Former official fights subpoena seeking his testimony in Morgan ski resort referendum suit
MORGAN — A former state lawmaker is invoking legislative privilege in his effort to block a court subpoena amid a legal fight over the Wasatch Peaks Ranch ski development in Morgan County.
Logan Wilde, of Croydon, who was a state representative while the 11,000-acre ski resort project was being considered by Morgan County officials, filed an objection on Sept. 27 to a subpoena issued by attorneys for proponents of a voter referendum on the project.
After the Morgan County Council approved the resort development ordinance in October 2019, six residents soon filed a petition for a public referendum vote. The WPR developers told county officials they would sue if the county clerk did not reject the petition. The clerk nullified the petition, saying it did not comply with state law. The residents eventually appealed to the Utah Supreme Court. WPR warned the residents they would be sued individually if they went to the high court, and followed through with that threat eight days after the appeal was filed.
In 2nd District Court in Morgan, Judge Noel Hyde has upheld the core validity of the referendum, but the case remains up in the air because related issues are scheduled to go on trial in January 2023. Hyde dismissed WPR’s economic-interference lawsuit against the six residents — leading to the current dispute, a request by the residents to obtain information about WPR’s finances so they can pursue a claim for punitive damages against the developer. The residents assert the developer waged a coordinated intimidation campaign to thwart the referendum.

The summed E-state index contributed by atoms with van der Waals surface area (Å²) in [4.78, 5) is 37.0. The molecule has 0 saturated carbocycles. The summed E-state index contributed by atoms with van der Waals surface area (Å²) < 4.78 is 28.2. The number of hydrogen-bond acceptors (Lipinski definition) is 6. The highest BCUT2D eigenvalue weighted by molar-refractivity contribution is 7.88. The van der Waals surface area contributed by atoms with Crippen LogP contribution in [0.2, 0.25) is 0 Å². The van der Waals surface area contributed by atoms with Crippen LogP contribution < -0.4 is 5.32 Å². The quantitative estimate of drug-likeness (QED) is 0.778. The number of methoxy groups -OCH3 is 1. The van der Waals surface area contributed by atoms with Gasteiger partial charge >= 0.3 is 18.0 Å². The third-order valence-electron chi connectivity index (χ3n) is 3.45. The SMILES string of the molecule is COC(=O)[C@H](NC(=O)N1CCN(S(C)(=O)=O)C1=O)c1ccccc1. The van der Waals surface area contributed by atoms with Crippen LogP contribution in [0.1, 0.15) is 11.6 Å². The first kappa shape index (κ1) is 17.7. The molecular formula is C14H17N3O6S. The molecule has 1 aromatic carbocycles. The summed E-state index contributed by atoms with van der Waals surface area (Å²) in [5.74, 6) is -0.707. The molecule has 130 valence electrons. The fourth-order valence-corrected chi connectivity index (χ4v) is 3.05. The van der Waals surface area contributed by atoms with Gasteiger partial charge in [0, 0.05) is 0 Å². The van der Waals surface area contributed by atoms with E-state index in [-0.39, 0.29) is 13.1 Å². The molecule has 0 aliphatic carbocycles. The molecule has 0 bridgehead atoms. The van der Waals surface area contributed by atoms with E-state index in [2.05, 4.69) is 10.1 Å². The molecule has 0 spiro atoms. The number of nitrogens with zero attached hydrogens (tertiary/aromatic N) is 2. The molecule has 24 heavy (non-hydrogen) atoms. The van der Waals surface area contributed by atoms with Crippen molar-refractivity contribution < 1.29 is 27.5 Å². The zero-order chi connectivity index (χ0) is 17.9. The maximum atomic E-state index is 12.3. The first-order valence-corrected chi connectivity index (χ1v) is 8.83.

During the run-up to the residents’ motion seeking the financial information, the developer’s attorneys inadvertently shared exhibits in court that included a document outlining WPR’s confidential strategies for stopping the referendum.
Under a section titled “Back door efforts,” Wilde is referenced: “State Rep. Logan Wilde – Personal friends with the District Judge.” That is an apparent reference to Hyde. Asked about his relationship with Hyde, Wilde on Tuesday denied any impropriety and any close relationship with Hyde.
“I like the district judge,” Wilde said, chuckling. “I’ve never gone to lunch with him. I was a county commissioner and he was a judge at the same time.” Wilde was on the county council before being elected to the Legislature in 2016. In 2020, Wilde was named director of the Utah Department of Agriculture and Food after Kerry Gibson of Weber County resigned. Wilde now works in his family ranch business.
Cindy Carter, one of the six referendum supporters who were sued by WPR, on Tuesday questioned why Wilde is fighting the subpoena. “I don’t know why anything Logan Wilde had to say would need to go underground,” she said.
Carter said that during the county’s consideration of the WPR project, Wilde was “trying to help WPR negotiate” with some residents in conservation easements related to the project. If he doesn’t want to be interviewed about that or other matters in a court deposition, “he looks really guilty,” she said. “What does he have to hide?”